Very nice horses but you can design the angles to where they all are the same size and thus will stack just like rubbermaid tubs. Also, not to nitpick, but on step 3 you call out a "chop saw." While not entirely wrong, the saw technically chops, but it is a compound (if not a double compound) mitere saw. A chop saw is used with an abrasive blade/disc for metal. Other than that, nicely done.
Your are correct. It is a compound miter saw. We use them both so frequently around here that I tend to use the term "chop saw" for both of them. I'll fix it. - - - Thanks! Mikey
Your mistake in step six is the one top where the crown of the grain on one board is facing the wrong way. Once it get wet, the board will make a cup.
Well... actually... I bought an extra 12 footer and cut 16 tops instead of 12. But good eyes on the ring direction! Thanks for the kudos. Mikey
These are the nicest saw horses I have ever seen. As soon as I come up with some scrap 2x6's I will make these.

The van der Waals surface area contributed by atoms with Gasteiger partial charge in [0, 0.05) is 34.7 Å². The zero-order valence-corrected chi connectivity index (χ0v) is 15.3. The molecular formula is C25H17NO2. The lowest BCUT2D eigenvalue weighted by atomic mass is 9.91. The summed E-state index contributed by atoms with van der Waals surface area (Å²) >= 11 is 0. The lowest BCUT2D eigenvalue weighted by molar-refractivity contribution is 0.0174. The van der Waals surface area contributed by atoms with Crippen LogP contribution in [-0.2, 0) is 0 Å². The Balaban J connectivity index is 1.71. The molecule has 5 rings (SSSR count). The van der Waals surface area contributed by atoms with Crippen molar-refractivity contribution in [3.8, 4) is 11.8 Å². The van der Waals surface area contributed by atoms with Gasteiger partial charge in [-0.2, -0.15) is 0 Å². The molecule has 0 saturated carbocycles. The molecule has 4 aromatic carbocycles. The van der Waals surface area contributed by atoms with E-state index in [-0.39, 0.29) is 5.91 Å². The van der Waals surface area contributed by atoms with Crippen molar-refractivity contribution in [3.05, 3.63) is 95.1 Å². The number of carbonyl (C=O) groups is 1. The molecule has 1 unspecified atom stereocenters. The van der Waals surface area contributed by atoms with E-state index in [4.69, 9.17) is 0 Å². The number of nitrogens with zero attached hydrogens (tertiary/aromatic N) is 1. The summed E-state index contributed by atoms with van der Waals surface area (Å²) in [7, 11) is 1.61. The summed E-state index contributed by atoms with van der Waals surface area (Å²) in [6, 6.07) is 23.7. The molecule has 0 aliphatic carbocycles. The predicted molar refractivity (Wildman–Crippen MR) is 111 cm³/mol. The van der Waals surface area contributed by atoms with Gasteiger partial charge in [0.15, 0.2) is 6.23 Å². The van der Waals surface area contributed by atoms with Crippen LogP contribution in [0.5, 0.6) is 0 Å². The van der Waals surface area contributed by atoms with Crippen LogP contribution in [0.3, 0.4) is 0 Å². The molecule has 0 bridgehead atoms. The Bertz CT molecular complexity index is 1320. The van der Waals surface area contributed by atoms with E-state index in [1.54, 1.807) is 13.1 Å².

As already stated, you have done a wonderful job writing this. I know nothing about table saws and I have learned a few things here. Thank you very very much for posting a high quality instructable! I wish they were all like this! Great job!!!!
Thanks Dark Ninja. My pleasure to share the wealth.
Mikey,<br/>Please feel free to add this Instructable to my group <a rel="nofollow" href="https://www.instructables.com/group/fixit/">Home Repair, Refurbishment, and Projects</a> I think it would be an asset to have it included.<br/>Thanks and good work.<br/>
Thank you Mr. Rig It! I added it to your group. I actualy never knew how the featured posts and groups worked arond here until you and Mr. Smith posted comements. The group looks like an informative one for me. I'll be sure to visit it often.
Thanks, your post will alwasy be welcomed.

About This Instructable




Bio: I teach High School Welding and Video Game Development (currently) and have taught everything in the Industrial Technology area. I also currently teach Welding at ... More »